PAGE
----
The Reggio Approach derives its name from its place of origin, Reggio Emilia, a city located in Emilia Romagna in Northern Italy. Shortly after World War II, Loris Malaguzzi, a teacher and founder of this unique system joined forces with parents to provide childcare for young children. Originally inspired by the need for women to return to the workforce, this education system has developed into a unique pedagogy that has caught the attention of educators around the world.
Understanding this complex system of education is challenging. It invites us, as teachers, to see the possibilities of what can be, if we are willing to take risks and let go of our traditional roles.
The Reggio Approach respects and puts into practice many of the fundamental aspects of the work of Dewey, Piaget, Vygotsky, Montessori and many others. It is a system that lends itself to: the role of collaboration among children, teachers and parents; the co-construction of knowledge; the interdependence of individual and social learning; and the role of culture in understanding this interdependence. (Baji Rankin, 2004)
At the heart of this system is the powerful image of the child. Reggio educators do not see children as empty vessels that require filling with facts. Rather they see children as full of potential, competent and capable of directing their interests and building their own theories.
Children have the right to be recognized as subjects of individual, legal, civil, and social rights; as both source and constructors of their own experience, and thus active participants in the organization of their identities, abilities, and autonomy, through relationships and interaction with their peers, with adults, with ideas, with objects, and with real and imaginary events of intercommunicating worlds. All this while establishing the fundamental premises for creating “better citizens of the world” and improving the quality of human interaction, also credits children, and each individual child, with an extraordinary wealth of inborn abilities and potential, strength and creativity. Irreversible suffering and impoverishment of the child is caused when this fact is not acknowledged.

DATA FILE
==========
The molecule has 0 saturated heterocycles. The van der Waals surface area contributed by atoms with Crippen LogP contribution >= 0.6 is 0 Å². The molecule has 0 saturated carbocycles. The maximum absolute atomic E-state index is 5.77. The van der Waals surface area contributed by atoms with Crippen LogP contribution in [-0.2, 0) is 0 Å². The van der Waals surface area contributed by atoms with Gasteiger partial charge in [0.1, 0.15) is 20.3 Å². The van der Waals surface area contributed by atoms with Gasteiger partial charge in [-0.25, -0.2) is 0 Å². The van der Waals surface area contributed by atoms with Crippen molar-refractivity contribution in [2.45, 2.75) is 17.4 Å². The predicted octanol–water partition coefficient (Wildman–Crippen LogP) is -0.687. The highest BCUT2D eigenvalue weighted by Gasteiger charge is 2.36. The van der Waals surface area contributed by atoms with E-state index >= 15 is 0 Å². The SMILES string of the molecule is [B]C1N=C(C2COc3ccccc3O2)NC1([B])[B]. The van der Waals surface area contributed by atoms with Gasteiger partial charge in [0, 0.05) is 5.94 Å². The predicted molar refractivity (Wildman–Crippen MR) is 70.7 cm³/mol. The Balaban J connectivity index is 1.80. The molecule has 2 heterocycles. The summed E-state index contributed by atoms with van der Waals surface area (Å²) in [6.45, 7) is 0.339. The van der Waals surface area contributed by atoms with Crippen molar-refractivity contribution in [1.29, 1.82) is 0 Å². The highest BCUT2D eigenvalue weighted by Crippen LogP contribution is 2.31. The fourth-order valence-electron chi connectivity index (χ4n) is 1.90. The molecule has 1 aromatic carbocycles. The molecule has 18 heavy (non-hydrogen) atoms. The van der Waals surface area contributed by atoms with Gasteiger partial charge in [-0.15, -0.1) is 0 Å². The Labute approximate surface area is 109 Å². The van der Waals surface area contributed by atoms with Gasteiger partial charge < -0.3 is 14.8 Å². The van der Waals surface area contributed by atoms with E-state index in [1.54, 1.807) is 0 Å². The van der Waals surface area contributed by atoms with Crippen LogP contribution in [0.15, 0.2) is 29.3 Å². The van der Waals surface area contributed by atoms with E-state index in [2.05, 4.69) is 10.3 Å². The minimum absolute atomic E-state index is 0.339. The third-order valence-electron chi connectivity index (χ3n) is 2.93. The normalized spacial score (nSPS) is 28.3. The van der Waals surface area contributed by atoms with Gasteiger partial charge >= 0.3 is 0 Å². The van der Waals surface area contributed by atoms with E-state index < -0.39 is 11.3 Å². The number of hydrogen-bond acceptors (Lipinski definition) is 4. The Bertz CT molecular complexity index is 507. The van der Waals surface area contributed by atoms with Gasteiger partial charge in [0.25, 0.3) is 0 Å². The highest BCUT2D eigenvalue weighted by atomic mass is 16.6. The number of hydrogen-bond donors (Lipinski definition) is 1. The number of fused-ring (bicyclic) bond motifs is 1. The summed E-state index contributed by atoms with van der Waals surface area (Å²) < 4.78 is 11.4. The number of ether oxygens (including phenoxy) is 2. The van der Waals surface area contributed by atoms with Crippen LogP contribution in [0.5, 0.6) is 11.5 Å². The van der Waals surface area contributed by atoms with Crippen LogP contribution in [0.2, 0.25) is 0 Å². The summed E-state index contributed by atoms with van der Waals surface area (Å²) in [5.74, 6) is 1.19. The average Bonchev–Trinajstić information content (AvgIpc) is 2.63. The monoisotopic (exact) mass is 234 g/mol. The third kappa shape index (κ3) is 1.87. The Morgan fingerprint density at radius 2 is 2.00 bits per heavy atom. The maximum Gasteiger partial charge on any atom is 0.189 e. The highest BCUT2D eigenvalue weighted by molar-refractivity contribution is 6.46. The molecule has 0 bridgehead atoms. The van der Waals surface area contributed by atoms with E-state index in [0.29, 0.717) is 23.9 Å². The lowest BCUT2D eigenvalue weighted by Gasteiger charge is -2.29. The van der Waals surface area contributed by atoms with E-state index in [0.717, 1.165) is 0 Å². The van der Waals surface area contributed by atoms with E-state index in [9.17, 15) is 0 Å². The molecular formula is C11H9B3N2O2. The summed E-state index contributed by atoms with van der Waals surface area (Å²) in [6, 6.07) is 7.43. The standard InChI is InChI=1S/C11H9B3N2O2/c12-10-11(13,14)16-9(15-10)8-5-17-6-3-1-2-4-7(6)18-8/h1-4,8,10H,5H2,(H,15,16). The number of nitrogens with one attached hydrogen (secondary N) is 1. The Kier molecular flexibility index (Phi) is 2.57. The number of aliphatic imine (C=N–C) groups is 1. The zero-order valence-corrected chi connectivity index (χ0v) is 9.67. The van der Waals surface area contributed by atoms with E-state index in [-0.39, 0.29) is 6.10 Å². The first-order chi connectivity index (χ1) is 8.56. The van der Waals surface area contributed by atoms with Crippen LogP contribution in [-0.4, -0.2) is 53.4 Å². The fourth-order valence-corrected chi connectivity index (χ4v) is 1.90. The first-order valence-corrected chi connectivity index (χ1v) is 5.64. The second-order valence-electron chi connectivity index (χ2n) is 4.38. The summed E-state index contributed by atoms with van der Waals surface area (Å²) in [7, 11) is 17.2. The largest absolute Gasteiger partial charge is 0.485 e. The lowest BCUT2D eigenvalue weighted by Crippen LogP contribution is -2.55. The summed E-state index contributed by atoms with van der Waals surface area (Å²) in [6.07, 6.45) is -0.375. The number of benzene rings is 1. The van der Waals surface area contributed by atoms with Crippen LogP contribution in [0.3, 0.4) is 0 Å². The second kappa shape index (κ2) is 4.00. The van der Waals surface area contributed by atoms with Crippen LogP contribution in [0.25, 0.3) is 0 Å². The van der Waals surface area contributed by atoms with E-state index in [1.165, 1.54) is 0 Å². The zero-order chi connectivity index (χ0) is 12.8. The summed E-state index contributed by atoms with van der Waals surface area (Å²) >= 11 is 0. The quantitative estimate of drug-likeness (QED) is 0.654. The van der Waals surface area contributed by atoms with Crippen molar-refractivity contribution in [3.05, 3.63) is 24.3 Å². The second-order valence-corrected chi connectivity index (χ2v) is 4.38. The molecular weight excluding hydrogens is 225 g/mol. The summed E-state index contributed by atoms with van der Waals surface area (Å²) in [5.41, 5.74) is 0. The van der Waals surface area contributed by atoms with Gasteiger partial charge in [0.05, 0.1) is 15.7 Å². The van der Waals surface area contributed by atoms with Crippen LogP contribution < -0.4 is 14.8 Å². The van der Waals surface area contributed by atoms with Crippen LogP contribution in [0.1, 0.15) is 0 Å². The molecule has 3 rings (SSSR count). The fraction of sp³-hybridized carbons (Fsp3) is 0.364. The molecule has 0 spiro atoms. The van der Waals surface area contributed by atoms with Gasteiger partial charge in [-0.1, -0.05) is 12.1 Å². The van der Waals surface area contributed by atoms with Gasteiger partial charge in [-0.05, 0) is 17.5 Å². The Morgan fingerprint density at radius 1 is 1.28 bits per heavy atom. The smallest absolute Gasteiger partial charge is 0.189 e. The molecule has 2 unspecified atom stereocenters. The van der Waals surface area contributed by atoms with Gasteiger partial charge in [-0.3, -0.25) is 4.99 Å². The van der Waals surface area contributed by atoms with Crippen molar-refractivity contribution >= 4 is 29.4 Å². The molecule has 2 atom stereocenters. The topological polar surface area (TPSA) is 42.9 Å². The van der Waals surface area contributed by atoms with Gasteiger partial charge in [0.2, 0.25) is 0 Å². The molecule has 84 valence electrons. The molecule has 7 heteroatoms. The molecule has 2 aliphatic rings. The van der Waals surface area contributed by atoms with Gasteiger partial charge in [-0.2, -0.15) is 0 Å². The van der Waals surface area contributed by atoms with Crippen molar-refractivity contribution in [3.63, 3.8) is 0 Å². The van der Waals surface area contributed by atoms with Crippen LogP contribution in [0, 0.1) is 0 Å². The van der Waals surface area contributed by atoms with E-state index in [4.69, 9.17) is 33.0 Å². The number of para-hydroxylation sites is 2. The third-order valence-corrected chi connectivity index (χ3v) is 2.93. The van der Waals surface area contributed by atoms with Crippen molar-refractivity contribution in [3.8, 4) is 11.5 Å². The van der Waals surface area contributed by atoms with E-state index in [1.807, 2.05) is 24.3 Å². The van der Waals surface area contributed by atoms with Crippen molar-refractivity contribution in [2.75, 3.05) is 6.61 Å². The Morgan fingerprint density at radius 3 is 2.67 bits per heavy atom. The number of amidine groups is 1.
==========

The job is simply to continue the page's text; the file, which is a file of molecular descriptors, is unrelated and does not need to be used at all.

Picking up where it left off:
Starting from this point of reference, we recognize the right of children to realize and expand their potential, placing great value on their ability to socialize, receiving their affection and trust, and satisfying their needs and desires to learn. And this is so much truer when children are reassured by an effective alliance between the adults in their lives, adults who are always ready to help, who place higher value on the search for constructive strategies of thoughts and action than on the direct transmission of knowledge and skills. These constructive strategies contribute the formation of creative intelligence, free thought, and the individuality that is sensitive and aware, through an ongoing process of differentiation and integration with other people and other experiences. The fact that rights of children are recognized as the rights of all children is the sign of a more accomplished humanity.
Project work is a large component of the Reggio Approach, but there is much more to this complex system. Each day, the teachers reflect on the experiences of the children, always mindful to watch for “the ants instead of always waiting for the elephants”. (Amelia Gambetti, Reggio Children)